By Noelani Kirschner
The United States joined other leading industrialized nations in the Group of Seven to announce new measures to tackle climate change, both at home and abroad.
Through the new Build Back Better World (B3W) Partnership, the G7 nations - Canada, France, Germany, Italy, Japan, the United Kingdom and the United States - will work together to end government support for unabated coal generation overseas. Unabated generation is power produced using coal without technological limits on harmful emissions.
"Transitioning the world to cleaner energy sources is urgent," President Biden said on June 13 at a press conference after the leaders met. "It's essential if we're going to beat the climate."
For the first time, the G7 leaders aligned their long- and short-term climate goals to keep the 1.5 degrees Celsius global-warming threshold within reach. They also agreed to conserve or protect 30% of global land and marine areas by 2030.
In addition to these steps, the G7 leaders launched a new global infrastructure initiative, the Build Back Better World (B3W) Partnership.
The world's major democracies will lead this infrastructure partnership. It will address the $40 trillion infrastructure need in the developing world.
"We believe that will not only be good for the countries, but it'll be good for the entire world and represent values that our democracies represent, and not autocratic lack of values," President Biden said.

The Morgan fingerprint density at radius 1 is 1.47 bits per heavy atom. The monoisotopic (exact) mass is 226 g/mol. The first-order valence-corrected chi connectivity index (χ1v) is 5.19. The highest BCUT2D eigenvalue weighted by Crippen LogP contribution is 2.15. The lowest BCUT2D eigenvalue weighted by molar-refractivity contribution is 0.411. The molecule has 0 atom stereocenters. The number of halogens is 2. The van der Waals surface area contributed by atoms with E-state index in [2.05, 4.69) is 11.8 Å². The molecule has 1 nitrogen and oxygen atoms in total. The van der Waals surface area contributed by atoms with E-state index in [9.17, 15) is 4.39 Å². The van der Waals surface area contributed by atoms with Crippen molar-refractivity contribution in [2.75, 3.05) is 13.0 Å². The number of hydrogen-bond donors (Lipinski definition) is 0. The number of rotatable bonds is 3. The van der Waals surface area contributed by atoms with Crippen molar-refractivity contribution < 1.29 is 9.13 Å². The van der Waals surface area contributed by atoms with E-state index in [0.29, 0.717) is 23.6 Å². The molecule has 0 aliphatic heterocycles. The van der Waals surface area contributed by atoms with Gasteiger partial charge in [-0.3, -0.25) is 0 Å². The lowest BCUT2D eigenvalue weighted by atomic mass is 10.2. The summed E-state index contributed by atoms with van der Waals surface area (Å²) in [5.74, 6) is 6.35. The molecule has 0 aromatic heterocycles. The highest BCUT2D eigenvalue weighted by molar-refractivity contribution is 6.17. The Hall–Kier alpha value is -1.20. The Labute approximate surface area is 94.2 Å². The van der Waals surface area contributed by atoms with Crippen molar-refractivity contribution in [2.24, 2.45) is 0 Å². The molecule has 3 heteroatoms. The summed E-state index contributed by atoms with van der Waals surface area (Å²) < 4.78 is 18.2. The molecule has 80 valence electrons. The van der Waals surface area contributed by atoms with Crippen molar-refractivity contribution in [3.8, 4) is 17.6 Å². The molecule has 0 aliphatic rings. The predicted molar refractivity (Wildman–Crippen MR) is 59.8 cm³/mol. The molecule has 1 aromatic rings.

The partnership's planning will accord with the Paris Climate Agreement. Any infrastructure developed in low- to middle-income countries will be sustainable and aimed at empowering women and girls.
Transitioning away from coal
The G7 will deploy environmentally friendly technologies to address coal emissions, the largest single contributor to climate change around the world.
"We also made a historic commitment to permanently eliminate the use of our public finance to support unabated coal projects around the world," said President Biden, "and to end them by this year."
Canada, Germany, the United Kingdom and the United States pledged to provide the Climate Investment Fund with up to $2 billion to support the transition from coal to clean energy in developing countries. That organization is expected to mobilize about $10 billion in additional funding from the multilateral development banks, development finance institutions and the private sector.
President Biden is working to make the United States free from carbon-pollution electricity by 2035.
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